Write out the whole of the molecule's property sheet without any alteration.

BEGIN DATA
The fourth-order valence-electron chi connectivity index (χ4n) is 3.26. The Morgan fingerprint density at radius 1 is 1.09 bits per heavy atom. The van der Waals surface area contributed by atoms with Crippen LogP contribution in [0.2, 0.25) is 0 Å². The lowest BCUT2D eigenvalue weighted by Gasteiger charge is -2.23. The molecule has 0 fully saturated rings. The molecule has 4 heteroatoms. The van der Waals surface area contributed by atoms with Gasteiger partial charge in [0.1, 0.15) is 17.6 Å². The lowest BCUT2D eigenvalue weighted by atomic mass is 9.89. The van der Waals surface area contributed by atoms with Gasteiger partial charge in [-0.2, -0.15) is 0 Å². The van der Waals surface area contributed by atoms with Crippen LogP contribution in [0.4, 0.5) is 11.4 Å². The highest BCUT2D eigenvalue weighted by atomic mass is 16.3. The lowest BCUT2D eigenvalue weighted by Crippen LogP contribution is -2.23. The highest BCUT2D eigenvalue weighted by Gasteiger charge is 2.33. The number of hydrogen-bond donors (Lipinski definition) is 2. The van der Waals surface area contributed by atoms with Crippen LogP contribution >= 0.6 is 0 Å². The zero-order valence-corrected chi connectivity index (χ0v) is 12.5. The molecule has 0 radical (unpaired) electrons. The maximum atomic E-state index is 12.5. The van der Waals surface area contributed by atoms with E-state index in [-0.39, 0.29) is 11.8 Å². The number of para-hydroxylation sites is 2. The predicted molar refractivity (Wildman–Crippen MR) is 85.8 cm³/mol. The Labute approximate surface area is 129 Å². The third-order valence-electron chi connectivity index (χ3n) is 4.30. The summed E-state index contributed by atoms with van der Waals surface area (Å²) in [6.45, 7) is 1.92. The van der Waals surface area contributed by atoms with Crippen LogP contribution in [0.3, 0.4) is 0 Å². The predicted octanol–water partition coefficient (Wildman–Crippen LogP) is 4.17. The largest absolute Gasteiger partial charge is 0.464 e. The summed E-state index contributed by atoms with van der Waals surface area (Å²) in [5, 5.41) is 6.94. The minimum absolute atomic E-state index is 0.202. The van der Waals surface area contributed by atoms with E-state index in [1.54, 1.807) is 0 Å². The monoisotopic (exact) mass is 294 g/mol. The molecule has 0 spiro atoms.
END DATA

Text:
The fourth-order valence-electron chi connectivity index (χ4n) is 3.26. The Morgan fingerprint density at radius 1 is 1.09 bits per heavy atom. The van der Waals surface area contributed by atoms with Crippen LogP contribution in [0.2, 0.25) is 0 Å². The lowest BCUT2D eigenvalue weighted by Gasteiger charge is -2.23. The molecule has 0 fully saturated rings. The molecule has 4 heteroatoms. The van der Waals surface area contributed by atoms with Gasteiger partial charge in [0.1, 0.15) is 17.6 Å². The lowest BCUT2D eigenvalue weighted by atomic mass is 9.89. The van der Waals surface area contributed by atoms with Gasteiger partial charge in [-0.2, -0.15) is 0 Å². The van der Waals surface area contributed by atoms with Crippen LogP contribution in [0.4, 0.5) is 11.4 Å². The highest BCUT2D eigenvalue weighted by atomic mass is 16.3. The lowest BCUT2D eigenvalue weighted by Crippen LogP contribution is -2.23. The highest BCUT2D eigenvalue weighted by Gasteiger charge is 2.33. The number of hydrogen-bond donors (Lipinski definition) is 2. The van der Waals surface area contributed by atoms with Crippen LogP contribution >= 0.6 is 0 Å². The zero-order valence-corrected chi connectivity index (χ0v) is 12.5. The molecule has 0 radical (unpaired) electrons. The maximum atomic E-state index is 12.5. The van der Waals surface area contributed by atoms with E-state index in [-0.39, 0.29) is 11.8 Å². The number of para-hydroxylation sites is 2. The predicted molar refractivity (Wildman–Crippen MR) is 85.8 cm³/mol. The Labute approximate surface area is 129 Å². The third-order valence-electron chi connectivity index (χ3n) is 4.30. The summed E-state index contributed by atoms with van der Waals surface area (Å²) in [6.45, 7) is 1.92. The van der Waals surface area contributed by atoms with Crippen LogP contribution in [0.3, 0.4) is 0 Å². The predicted octanol–water partition coefficient (Wildman–Crippen LogP) is 4.17. The largest absolute Gasteiger partial charge is 0.464 e. The summed E-state index contributed by atoms with van der Waals surface area (Å²) in [5, 5.41) is 6.94. The minimum absolute atomic E-state index is 0.202. The van der Waals surface area contributed by atoms with E-state index in [1.54, 1.807) is 0 Å². The monoisotopic (exact) mass is 294 g/mol. The molecule has 0 spiro atoms.